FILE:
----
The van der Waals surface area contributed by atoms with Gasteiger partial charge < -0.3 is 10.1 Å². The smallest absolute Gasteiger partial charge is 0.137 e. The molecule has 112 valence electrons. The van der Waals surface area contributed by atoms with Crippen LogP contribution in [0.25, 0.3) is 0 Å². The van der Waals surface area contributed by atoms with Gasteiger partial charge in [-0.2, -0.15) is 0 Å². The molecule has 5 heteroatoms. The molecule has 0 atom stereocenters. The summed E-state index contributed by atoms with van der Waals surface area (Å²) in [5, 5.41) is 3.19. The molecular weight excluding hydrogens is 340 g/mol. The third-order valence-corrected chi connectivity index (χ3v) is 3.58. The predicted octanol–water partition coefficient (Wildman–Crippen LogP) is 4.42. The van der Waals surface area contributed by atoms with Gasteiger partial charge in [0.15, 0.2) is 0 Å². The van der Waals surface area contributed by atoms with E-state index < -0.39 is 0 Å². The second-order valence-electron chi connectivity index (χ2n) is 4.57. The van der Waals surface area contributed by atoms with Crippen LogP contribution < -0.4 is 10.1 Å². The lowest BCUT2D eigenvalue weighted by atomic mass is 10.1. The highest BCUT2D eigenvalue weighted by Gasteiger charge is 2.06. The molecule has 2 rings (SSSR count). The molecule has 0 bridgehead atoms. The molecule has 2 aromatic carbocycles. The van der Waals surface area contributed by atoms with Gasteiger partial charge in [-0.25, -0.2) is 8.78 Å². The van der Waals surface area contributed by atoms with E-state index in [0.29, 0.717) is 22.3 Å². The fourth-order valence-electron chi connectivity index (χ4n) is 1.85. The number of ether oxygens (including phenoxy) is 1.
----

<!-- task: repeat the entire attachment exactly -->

The van der Waals surface area contributed by atoms with Gasteiger partial charge < -0.3 is 10.1 Å². The smallest absolute Gasteiger partial charge is 0.137 e. The molecule has 112 valence electrons. The van der Waals surface area contributed by atoms with Crippen LogP contribution in [0.25, 0.3) is 0 Å². The van der Waals surface area contributed by atoms with Gasteiger partial charge in [-0.2, -0.15) is 0 Å². The molecule has 5 heteroatoms. The molecule has 0 atom stereocenters. The summed E-state index contributed by atoms with van der Waals surface area (Å²) in [5, 5.41) is 3.19. The molecular weight excluding hydrogens is 340 g/mol. The third-order valence-corrected chi connectivity index (χ3v) is 3.58. The predicted octanol–water partition coefficient (Wildman–Crippen LogP) is 4.42. The van der Waals surface area contributed by atoms with Gasteiger partial charge in [0.15, 0.2) is 0 Å². The van der Waals surface area contributed by atoms with E-state index < -0.39 is 0 Å². The second-order valence-electron chi connectivity index (χ2n) is 4.57. The van der Waals surface area contributed by atoms with Crippen LogP contribution < -0.4 is 10.1 Å². The lowest BCUT2D eigenvalue weighted by atomic mass is 10.1. The highest BCUT2D eigenvalue weighted by Gasteiger charge is 2.06. The molecule has 2 rings (SSSR count). The molecule has 0 bridgehead atoms. The molecule has 2 aromatic carbocycles. The van der Waals surface area contributed by atoms with Gasteiger partial charge in [-0.25, -0.2) is 8.78 Å². The van der Waals surface area contributed by atoms with E-state index in [0.29, 0.717) is 22.3 Å². The fourth-order valence-electron chi connectivity index (χ4n) is 1.85. The number of ether oxygens (including phenoxy) is 1.